Common Flea Species

There are many species of fleas but in Australia it is cat and dog fleas that cause most problems.

The main concern about fleas is usually the distress and discomfort that flea bites may cause you or your beloved pet.

Cat Flea

(Ctenocephalides felis)

Cat fleas are often unable to determine whether a host is suitable until it has been bitten. If it is deemed unsuitable, the flea soon drops off.

Appearance

  • Cat fleas are 3mm long wingless ticks, flattened from side to side with long legs enabling them to jump.
  • They have both genal and pronotal combs (ctenidia), differentiating them from most other fleas of domestic animals.

Lifecycle

  • Fleas pass through four stages: eggs, larva, pupa, adult. The eggs are small and white. These stages combined vary from two weeks to eight months.
  • The adult flea is awakened by the detection of vibration of pet or human movement, pressure, heat, noise, or carbon dioxide for potential blood meals.
  • A cat flea cannot complete its life–cycle feeding only on human blood.

Habits

  • Cat fleas nest where the host is in its usual resting place, for example the cat basket. This is where the young often drop to mature.

Dog Flea

(Ctenocephalides canis)

Adult Dog fleas feed on the blood of dogs and cats, and they occasionally bite humans.

It is a vector of the Dog Tapeworm, Dipylidium caninum, which can also affect humans.

Dog Flea - Ctenocephalides carnis

Appearance

  • Adult is brownish black in colour, but appear reddish–black after a blood meal.
  • Adult dog fleas are 1 to 4 mm long. The legless larva is off–white and measures up to 5 mm long.

Lifecycle

  • The fleas go through a four–stage life cycle: eggs, larvae, pupae, adult.
  • The larvae are longer than the adults and feed on particles of dry blood, excrement, and organic substances.

Habits

  • The body is laterally flattened, which allows it to move easily through an animal’s fur. Spines project backwards from the body of the flea, which help it to hold onto the host animal during grooming.
  • As they can jump approximately 6 inches, they can move from host to host. They can also infest garden lawns.

Bird Flea

(Ceratophyllus gallinae)

Bird fleas can multiply enormously in hen houses, breeders, batteries and other similar environments.

Bird Flea - Ceratophyllus gallinae

Appearance

  • Adult fleas are generally brownish in colour, and 1/32"-5/16" long. 
  • The eyes as well as the antennae are apparent. Their mouthparts are well adapted for piercing skin and sucking blood and project downwards from the head. 
  • This species is the most common bird flea, the hen flea.

Lifecycle

  • Bird fleas can only live for a short time indoors and only in nests. 
  • They breed during the nesting period when the host and/or young are available for regular blood meals.

Habits

  • Adult bird fleas live in bird nests. When the birds move from the nest, the adult fleas must find a new host. 
  • If the nest is reused, the pupae will hatch, mate and continue the breeding cycle. 
  • Bird fleas can multiply enormously in hen houses, breeders, batteries etc.

Bird Mite

(Dermanyssus gallinae)

Appearance

  • 1/64" long. 
  • Soft yellow/green body and eight legs. 
  • When fully fed the body appears bright red.

Lifecycle

  • Egg to adult in 7 days (under favourable conditions). 
  • Adult lives approximately 90 days.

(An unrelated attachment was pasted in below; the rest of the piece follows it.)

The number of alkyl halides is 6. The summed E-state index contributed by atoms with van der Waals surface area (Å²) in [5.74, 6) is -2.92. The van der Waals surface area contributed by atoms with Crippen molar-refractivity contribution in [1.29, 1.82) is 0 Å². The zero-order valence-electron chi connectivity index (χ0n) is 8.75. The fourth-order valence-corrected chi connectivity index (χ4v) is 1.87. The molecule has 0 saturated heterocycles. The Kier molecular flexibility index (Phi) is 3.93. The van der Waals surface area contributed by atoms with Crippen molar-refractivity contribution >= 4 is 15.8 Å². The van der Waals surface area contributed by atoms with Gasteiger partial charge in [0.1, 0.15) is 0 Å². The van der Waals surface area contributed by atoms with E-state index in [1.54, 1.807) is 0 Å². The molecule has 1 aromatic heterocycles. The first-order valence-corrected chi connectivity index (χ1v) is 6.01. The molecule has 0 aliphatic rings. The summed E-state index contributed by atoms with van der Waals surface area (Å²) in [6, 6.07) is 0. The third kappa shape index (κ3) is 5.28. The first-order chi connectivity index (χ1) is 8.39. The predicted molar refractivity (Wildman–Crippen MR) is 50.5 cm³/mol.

Habits

  • Feed on birds blood. 
  • Favours warm, moist conditions. 
  • Common in birds nests and poultry houses. 
  • Capable of reducing bird egg–laying efficiency. In severe cases it may kill young, sick or old birds. 
  • In homes, bird mites may bite people in search of food.

Brown Dog Tick

(Rhipicephalus Sanguineus)

Appearance

  • Reddish–brown colour. 
  • Elongated body shape.

Lifecycle

  • The dog tick is a 3–host tick, so must change host between the 3 stages of growth (larva, nymph and adult). 
  • They require only three blood meals to complete development; once at each growth stage.

Habits

  • It is found on dogs, in kennels and houses, and occasionally on wildlife, but rarely on humans. 
  • In warm areas several generations of tick can be expected per year. 
  • The most common places for attachment on dogs are those areas the animal is unable to groom easily.

Pigeon Tick

(Argas reflexus)

Appearance

  • Soft tick approximately 3/16" long. 
  • The mouthparts are ventrally located and are covered by the front margin of the body so they are not visible from above. 
  • Bodies lack a scutum (a hard thickened plate) and the skin appears wrinkled and leather–like.

Lifecycle

  • The females feed at intervals, increasing their body weight by up to three times, then laying globular, dark brown shiny eggs in batches of 20 – 50. 
  • The larvae feed on the hosts for six to eleven days although the nymphs and adults only feed for up to 12 hours. 
  • Pigeons are the principal host but other bird species may also be fed upon. Humans may also be bitten.

Habits

  • The ticks feed at night and hide by day. 
  • They are commonly found in attics and rooms adjacent to areas where pigeons roost. 
  • Heavy infestations of these ticks can cause the death of the host pigeon.

Scabies Mite

(Sarcoptes scabiei)

Appearance

  • These miniature creatures are only 0.1-2.0mm in length, and at adult stage have 4 pairs of legs. 
  • Mouth parts may be piercing and sucking.

Lifecycle

  • The Scabies Mite only lives for around 4-6 weeks. 
  • The mite goes through the following phases: egg, larva, nymph and adult. 
  • The female lays her eggs close to the skin and the young bore into the skin.

Habits

  • Mites mine in the upper epidermis of skin. 
  • The mite is conveyed by contact and from infected clothing.